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11belfast Coho Mitchell Mpbn vgaSenator George Mitchell broke ground in November for Belfast Cohousing & Ecovillage, the sustainable community on the coast of Maine that has been called “the future of housing.”

Still Water Co-Directors Joline Blais and Jon Ippolito are founding members of the Ecovillage, along with 20 other families dedicated to this self-developed and self-financed neighborhood. Its home design won the 2011 LEED Project of the Year.

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10belfast Coho Proto Night ill

For the past several years, Still Water Co-Director Joline Blais has been working with two dozen other families to found Belfast Cohousing & Ecovillage. Now the prototype home for this self-developed, self-financed community on the coast of Maine has been declared 2011 Project of the Year by the US Green Building Council.

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Still Water’s co-directors are in the news this month in articles about an online song-and-story sampler and crowdfunding for indie movie projects.

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Pool Project Contributors illThe Pool is one of the software packages showcased in Trebor Scholz’s 2011 anthology Learning Through Digital Media: Experiments in Technology and Pedagogy, along with Facebook, Tumblr, and Second Life. Available as a printed or eBook, the text surveys “how both ready-at-hand proprietary platforms and open-source tools can be used to create situations in which all learners actively engage each other and the teacher to become more proficient, think in more complex ways, gain better judgment, become more principled and curious, and lead distinctive and productive lives.”

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Star Wars Trek Lego Starship smaHow to get your work featured in Wired, BoingBoing, and News.com by not following directions.

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Thoughtmesh Logo smaAccording to Colin Kloecker at the Walker Art Center, ThoughtMesh and The Pool are good tools for a healthy commons. He profiled these two open-source Still Water networks in a post leading up to the kickoff of the Walker’s Open Field initiative last June.

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Two recent stories on conserving contemporary art speak to how removed museums and foundations are from the “proliferative preservation” of digital creators. The New York Observer writes about a Whitney Museum taskforce created to police the replication of art via exhibition copies, and their headline says it all: Copy That! Wait, Don’t.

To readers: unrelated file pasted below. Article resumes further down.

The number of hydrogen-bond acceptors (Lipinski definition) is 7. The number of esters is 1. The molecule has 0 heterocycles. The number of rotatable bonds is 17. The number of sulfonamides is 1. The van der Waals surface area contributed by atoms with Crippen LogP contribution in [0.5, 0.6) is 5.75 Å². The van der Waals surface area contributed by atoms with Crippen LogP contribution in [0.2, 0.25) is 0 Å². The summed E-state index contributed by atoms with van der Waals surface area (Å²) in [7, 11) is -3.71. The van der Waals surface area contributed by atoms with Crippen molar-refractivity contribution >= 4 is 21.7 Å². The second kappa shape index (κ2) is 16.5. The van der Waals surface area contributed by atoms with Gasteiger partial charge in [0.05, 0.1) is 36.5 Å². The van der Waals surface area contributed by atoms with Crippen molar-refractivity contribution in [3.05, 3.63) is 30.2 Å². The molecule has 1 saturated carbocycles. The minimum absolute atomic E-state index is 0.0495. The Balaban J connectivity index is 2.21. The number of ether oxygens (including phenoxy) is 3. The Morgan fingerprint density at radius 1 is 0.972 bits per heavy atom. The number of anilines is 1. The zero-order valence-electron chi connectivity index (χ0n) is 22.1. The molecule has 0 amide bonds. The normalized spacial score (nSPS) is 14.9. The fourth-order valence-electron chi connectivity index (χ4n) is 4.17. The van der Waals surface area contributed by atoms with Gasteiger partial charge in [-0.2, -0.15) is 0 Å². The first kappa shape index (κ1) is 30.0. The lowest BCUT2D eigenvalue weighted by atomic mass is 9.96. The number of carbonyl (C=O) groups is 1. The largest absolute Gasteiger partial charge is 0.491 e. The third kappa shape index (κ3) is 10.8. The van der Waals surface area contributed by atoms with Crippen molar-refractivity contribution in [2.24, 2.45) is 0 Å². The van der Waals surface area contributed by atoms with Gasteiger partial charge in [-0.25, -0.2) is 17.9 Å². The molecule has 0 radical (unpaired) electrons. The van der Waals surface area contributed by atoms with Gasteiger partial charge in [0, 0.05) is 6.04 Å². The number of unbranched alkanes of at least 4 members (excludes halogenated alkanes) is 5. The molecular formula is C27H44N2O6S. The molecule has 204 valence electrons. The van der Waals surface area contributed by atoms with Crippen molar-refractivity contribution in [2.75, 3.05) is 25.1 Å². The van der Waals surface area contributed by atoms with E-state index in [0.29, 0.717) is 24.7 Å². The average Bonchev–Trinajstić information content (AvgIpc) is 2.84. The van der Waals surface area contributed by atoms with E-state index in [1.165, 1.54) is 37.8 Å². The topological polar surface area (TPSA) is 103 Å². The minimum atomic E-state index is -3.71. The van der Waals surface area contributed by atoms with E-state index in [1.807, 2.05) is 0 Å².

Meanwhile an article from The New York Times, How to Conserve Art That Lives in a Lake?, revisits the conservation issues of Robert Smithson’s Spiral Jetty, which following a period of high water levels in the Great Salt Lake re-emerged encrusted with salt.

Authors of both articles raise some fundamental questions about conservation:

“What counts as a replica? Who has the authority to produce one?” (NY Observer)

“And if any conservation plans were to go forward, then the really complicated work would begin: trying to figure out what Mr. Smithson would have thought about it.” (NY Times)

As noted by Berkeley’s Richard Rinehart, these are among the exact questions asked by the Variable Media Questionnaire, whose third iteration is being built by Still Water under the aegis of the Forging the Future alliance.

Rinehart and I are also co-authoring a book from MIT Press with the working title of New Media and Social Memory, which speaks to the issue of proliferative preservation. The New York Times reports that some visitors to the Spiral Jetty “borrowed” some of its stones to make tiny jetties of their own, or in one case to spell out the word BEER.

Regardless of how you may feel about this “contamination” of Smithson’s work by the hands of ordinary viewers, New Media and Social Memory argues that digital media allow a both/and preservation dynamic. If they were digital artifacts, both Bob Smithson’s and Bob Schmo’s version of Spiral Jetty could co-exist peaceably.

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Wired LogoAuthor and ephemeral-media expert Bruce Sterling noted the launch of the Forging the Future Web site last week in his blog for Wired magazine, Beyond the Beyond.

As the originator of the famed “Dead Media List,” Sterling knows more than just about anybody about the problem of technical amnesia. Acknowledging the speedy obsolescence of contemporary digital formats, Sterling asks:

You know why people don’t shout this from rooftops? Because this forced obsolescence used to pay the computer industry handsomely. Yes, it used to. Now you look at the half-collapsed squelette full of scary, echoing absences and, yes, “Gothic High Tech.”

Exactly why we need to move beyond short-term technical fixes and toward longer-term paradigms of preservation. Of course, Forging the Future aims to offer tools as well as hope, as Sterling notes:

They’re not just mournfully Utopianizing! God bless ’em, they’re trying to build stuff!

With luck, we won’t let Bruce down.

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